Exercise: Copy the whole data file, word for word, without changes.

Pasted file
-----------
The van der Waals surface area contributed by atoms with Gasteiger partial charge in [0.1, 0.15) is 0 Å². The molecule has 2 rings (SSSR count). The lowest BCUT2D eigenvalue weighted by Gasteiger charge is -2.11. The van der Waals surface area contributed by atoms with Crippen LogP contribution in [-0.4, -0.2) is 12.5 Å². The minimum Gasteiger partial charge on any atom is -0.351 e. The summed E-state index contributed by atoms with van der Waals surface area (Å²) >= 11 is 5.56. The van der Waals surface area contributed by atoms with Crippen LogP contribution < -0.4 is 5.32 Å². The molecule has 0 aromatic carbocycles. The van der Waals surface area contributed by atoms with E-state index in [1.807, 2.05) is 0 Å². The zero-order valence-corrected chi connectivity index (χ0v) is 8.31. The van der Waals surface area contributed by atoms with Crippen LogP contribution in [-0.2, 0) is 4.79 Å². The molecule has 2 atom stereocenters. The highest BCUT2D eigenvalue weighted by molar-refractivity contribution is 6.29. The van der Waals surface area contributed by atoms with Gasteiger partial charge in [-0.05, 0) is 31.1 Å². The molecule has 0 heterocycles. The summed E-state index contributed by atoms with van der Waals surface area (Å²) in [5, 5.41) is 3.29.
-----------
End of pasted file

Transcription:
The van der Waals surface area contributed by atoms with Gasteiger partial charge in [0.1, 0.15) is 0 Å². The molecule has 2 rings (SSSR count). The lowest BCUT2D eigenvalue weighted by Gasteiger charge is -2.11. The van der Waals surface area contributed by atoms with Crippen LogP contribution in [-0.4, -0.2) is 12.5 Å². The minimum Gasteiger partial charge on any atom is -0.351 e. The summed E-state index contributed by atoms with van der Waals surface area (Å²) >= 11 is 5.56. The van der Waals surface area contributed by atoms with Crippen LogP contribution < -0.4 is 5.32 Å². The molecule has 0 aromatic carbocycles. The van der Waals surface area contributed by atoms with E-state index in [1.807, 2.05) is 0 Å². The zero-order valence-corrected chi connectivity index (χ0v) is 8.31. The van der Waals surface area contributed by atoms with Crippen LogP contribution in [-0.2, 0) is 4.79 Å². The molecule has 2 atom stereocenters. The highest BCUT2D eigenvalue weighted by molar-refractivity contribution is 6.29. The van der Waals surface area contributed by atoms with Gasteiger partial charge in [-0.05, 0) is 31.1 Å². The molecule has 0 heterocycles. The summed E-state index contributed by atoms with van der Waals surface area (Å²) in [5, 5.41) is 3.29.